‘Til the World Ends by Julie Kagawa, Ann Aguirre and Karen Duvall. Or sooner. Hopefully.

'Til World Ends

Read September 2014
Recommended for fans of the authors
 ★    ★   

On Labor Day Weekend, Half-Price Books 20% off sale was completely irresistible. Really.

I couldn’t.

So I headed over and found a few books I knew were delightful and one I thought may be interesting:


Just guess which one was the dud.


Here, let me help you:
Death of the Necromancer review: https://clsiewert.wordpress.com/2013/0…
The Shadowed Sun review: https://clsiewert.wordpress.com/2013/0…
Review for Retribution Falls: https://www.goodreads.com/review/show…

But I’m a fan of the apocalypse genre, and I’ve heard both Aguirre and Kagawa’s names for quite a while. And, I often enjoy short stories/novellas. And, sale!, right?


Dawn of Eden, by Julie Kagawa: A woman running one of the last open clinics for victims of the Red Lung disease takes in two strangers, one of which has the disease. Unfortunately, his disease has mutated, spreading like wildfire among the already dead. The handsome living stranger, Ben, soon convinces Kylie they need to abandon the clinic and head to his estranged childhood home at a ranch in Illinois.

Overall, I was disappointed in the writing. Language was acceptable, if slightly slightly flat. Plotting was completely predictable, with eye-rolling character decision-making. A vaguely interesting disease premise/world-building was severely hampered by super-tropey characters that may indeed be deemed Too Stupid To Live. Alas, they do: apparently it is a prequel to one of her more popular series.

Thistle & Thorne by Ann Aguirre: A woman in the slums has a job forced upon her by the local gang-leader. Although it is a set-up, she becomes the excuse for a brutal campaign.
This was the standout in the collection. Just enough bones of some interesting world-building, decent plotting, and somewhat standard characters that actually have some depth to them. Slight beginnings of a romance that did not in any way interfere with problem resolution.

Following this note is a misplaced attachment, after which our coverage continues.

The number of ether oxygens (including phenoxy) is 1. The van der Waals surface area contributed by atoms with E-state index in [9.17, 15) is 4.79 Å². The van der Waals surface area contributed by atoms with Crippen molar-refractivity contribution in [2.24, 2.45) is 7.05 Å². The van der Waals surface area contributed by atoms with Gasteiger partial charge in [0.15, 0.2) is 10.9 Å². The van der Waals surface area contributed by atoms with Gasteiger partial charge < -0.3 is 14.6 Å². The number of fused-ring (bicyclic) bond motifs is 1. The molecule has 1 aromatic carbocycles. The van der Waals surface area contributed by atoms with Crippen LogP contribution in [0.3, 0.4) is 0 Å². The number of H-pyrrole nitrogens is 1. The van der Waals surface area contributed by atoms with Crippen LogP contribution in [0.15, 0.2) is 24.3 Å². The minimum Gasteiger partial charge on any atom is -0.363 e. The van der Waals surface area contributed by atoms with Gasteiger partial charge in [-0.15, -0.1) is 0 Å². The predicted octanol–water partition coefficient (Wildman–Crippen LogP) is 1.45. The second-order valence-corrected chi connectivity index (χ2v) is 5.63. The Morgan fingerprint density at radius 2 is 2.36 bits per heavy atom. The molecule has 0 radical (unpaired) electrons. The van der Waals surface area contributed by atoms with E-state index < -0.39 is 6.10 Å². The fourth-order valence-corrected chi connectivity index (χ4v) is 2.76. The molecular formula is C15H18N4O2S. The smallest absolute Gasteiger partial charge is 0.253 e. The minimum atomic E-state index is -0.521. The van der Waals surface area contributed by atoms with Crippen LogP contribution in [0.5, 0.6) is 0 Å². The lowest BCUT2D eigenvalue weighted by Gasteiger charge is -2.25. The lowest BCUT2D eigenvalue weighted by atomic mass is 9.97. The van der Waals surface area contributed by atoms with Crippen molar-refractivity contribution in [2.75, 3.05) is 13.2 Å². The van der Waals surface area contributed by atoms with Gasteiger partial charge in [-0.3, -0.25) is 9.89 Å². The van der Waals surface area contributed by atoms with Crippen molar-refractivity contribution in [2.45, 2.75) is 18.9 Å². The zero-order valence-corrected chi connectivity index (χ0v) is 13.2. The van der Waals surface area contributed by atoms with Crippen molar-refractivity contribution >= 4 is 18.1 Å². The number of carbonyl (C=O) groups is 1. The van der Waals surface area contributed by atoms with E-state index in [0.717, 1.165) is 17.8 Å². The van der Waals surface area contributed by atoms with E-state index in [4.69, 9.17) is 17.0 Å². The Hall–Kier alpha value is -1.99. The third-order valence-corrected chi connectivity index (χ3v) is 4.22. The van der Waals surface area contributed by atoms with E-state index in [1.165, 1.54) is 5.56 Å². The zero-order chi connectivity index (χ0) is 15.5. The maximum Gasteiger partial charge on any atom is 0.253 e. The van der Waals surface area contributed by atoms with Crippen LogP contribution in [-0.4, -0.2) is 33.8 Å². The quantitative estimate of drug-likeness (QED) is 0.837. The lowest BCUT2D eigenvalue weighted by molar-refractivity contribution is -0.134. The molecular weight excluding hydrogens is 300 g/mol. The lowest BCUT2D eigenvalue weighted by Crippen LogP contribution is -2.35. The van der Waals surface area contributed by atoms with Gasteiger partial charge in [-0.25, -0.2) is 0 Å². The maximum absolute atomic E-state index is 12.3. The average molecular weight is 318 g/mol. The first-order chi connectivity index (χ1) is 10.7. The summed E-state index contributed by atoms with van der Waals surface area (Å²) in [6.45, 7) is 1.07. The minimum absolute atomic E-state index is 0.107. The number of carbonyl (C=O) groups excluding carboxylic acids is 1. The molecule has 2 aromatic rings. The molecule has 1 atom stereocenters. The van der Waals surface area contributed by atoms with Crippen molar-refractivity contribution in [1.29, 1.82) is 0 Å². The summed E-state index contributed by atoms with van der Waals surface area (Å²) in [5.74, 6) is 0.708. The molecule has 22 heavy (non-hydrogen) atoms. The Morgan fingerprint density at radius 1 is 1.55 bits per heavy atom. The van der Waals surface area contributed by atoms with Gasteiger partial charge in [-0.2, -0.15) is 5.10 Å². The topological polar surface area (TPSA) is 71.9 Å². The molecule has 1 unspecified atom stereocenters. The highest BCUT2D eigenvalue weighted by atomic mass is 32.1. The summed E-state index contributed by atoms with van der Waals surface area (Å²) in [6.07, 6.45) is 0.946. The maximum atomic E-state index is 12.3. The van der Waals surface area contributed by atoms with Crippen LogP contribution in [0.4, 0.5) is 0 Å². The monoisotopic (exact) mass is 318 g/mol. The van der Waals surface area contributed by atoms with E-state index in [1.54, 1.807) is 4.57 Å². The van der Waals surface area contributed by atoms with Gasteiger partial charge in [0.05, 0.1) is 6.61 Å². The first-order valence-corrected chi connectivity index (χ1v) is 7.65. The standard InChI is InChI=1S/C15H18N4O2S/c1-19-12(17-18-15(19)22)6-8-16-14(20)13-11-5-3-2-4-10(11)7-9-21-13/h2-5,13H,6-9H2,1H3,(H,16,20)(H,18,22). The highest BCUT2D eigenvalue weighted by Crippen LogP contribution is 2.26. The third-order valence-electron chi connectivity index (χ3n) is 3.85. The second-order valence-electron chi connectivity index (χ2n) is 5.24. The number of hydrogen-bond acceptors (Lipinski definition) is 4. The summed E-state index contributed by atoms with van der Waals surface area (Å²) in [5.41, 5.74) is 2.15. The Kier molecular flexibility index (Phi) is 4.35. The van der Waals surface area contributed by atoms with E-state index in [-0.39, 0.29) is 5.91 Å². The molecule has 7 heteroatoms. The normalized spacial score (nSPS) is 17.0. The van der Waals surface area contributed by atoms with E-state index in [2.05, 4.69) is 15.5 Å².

Sun Storm by Karen Duvall: yet another woman working at a hospital (sigh) in exchange for her demented father’s care. She’s a Deviant, a person who has been exposed to the devastating sun-showers and lived, developing a super-power. She meets Ian outside the hospital, and he tags along as she goes on a run to warn a nearby town of an incoming storm.

A meh, although it might appeal to fans of superheros and Rachael Cline’s weather-related UF. Characterization is an inconsistent mess. Interesting world-building. Amazingly bad dialogue.

Truly, I’d advise a pass, unless you are a fan of any of the authors. It did convince me that Aguirre will likely be worth checking out further, while Kagawa won’t.

About thebookgator

avid reader and Goodreads reviewer looking for a home.
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2 Responses to ‘Til the World Ends by Julie Kagawa, Ann Aguirre and Karen Duvall. Or sooner. Hopefully.

  1. bookmole says:

    Aguirre is good. I wish she didn’t write the romancey stuff, though, cos her stories are good, but they would be better without the boy/girl stuff. Well, man/woman stuff, really.

    I’ve read the Sirantha Jax series, which I enjoyed. The first book of Razorland,Enclave, is a good post-apocalypse story, and my personal favorite, the Corine Soloman series, which although has the usual man/woman will they, won’t they, going on, are good on the story development and characters.

    It’s a pity that so much urban fantasy has become romantic urban fantasy, or aimed at a much younger than me audience.

    Kagawa is def young adult. I’ve had teenagers, and seriously they are never as adult as the ones in stories, which makes it hard for me to take them seriously.

    • thebookgator says:

      I’ve been tempted by Sirantha Jax, but the promos make it seem like romance is a serious part of the plot line, so I haven’t moved it up the TBR list.
      Agree, it becomes challenging to find good, fun UF. I’m not a teen anymore, but I suspect if I was, I’d feel like many of the popular UF books are condescending. Just because it’s younger-focused doesn’t mean it has to be simplistic.

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